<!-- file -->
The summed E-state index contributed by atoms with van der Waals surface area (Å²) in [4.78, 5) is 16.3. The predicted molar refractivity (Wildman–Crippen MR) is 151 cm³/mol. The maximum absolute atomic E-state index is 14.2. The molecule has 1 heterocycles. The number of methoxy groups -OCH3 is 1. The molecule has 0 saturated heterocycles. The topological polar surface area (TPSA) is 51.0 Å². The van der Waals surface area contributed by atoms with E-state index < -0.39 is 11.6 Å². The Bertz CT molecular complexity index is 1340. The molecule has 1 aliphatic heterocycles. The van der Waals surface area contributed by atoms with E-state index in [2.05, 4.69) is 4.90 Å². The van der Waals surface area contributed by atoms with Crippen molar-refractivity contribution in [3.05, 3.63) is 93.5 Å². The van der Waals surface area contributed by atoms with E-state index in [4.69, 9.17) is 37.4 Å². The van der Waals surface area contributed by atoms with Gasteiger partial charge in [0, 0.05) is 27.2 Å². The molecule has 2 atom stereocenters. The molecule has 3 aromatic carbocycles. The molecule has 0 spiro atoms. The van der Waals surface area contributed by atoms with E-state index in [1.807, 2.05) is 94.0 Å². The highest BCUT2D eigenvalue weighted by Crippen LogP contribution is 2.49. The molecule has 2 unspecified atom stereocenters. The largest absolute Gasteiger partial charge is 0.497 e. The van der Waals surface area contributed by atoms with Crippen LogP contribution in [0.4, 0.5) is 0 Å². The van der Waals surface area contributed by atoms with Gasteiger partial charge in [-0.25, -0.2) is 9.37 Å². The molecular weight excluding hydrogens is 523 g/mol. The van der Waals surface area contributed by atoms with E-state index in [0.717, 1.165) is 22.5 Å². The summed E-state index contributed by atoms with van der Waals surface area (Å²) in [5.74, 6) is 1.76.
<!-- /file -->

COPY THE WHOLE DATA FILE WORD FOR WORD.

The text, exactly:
The summed E-state index contributed by atoms with van der Waals surface area (Å²) in [4.78, 5) is 16.3. The predicted molar refractivity (Wildman–Crippen MR) is 151 cm³/mol. The maximum absolute atomic E-state index is 14.2. The molecule has 1 heterocycles. The number of methoxy groups -OCH3 is 1. The molecule has 0 saturated heterocycles. The topological polar surface area (TPSA) is 51.0 Å². The van der Waals surface area contributed by atoms with E-state index < -0.39 is 11.6 Å². The Bertz CT molecular complexity index is 1340. The molecule has 1 aliphatic heterocycles. The van der Waals surface area contributed by atoms with E-state index in [2.05, 4.69) is 4.90 Å². The van der Waals surface area contributed by atoms with Crippen molar-refractivity contribution in [3.05, 3.63) is 93.5 Å². The van der Waals surface area contributed by atoms with E-state index in [4.69, 9.17) is 37.4 Å². The van der Waals surface area contributed by atoms with Gasteiger partial charge in [0, 0.05) is 27.2 Å². The molecule has 2 atom stereocenters. The molecule has 3 aromatic carbocycles. The molecule has 0 spiro atoms. The van der Waals surface area contributed by atoms with E-state index in [1.807, 2.05) is 94.0 Å². The highest BCUT2D eigenvalue weighted by Crippen LogP contribution is 2.49. The molecule has 2 unspecified atom stereocenters. The largest absolute Gasteiger partial charge is 0.497 e. The van der Waals surface area contributed by atoms with Crippen LogP contribution in [0.4, 0.5) is 0 Å². The van der Waals surface area contributed by atoms with Gasteiger partial charge in [-0.25, -0.2) is 9.37 Å². The molecular weight excluding hydrogens is 523 g/mol. The van der Waals surface area contributed by atoms with E-state index in [0.717, 1.165) is 22.5 Å². The summed E-state index contributed by atoms with van der Waals surface area (Å²) in [5.74, 6) is 1.76.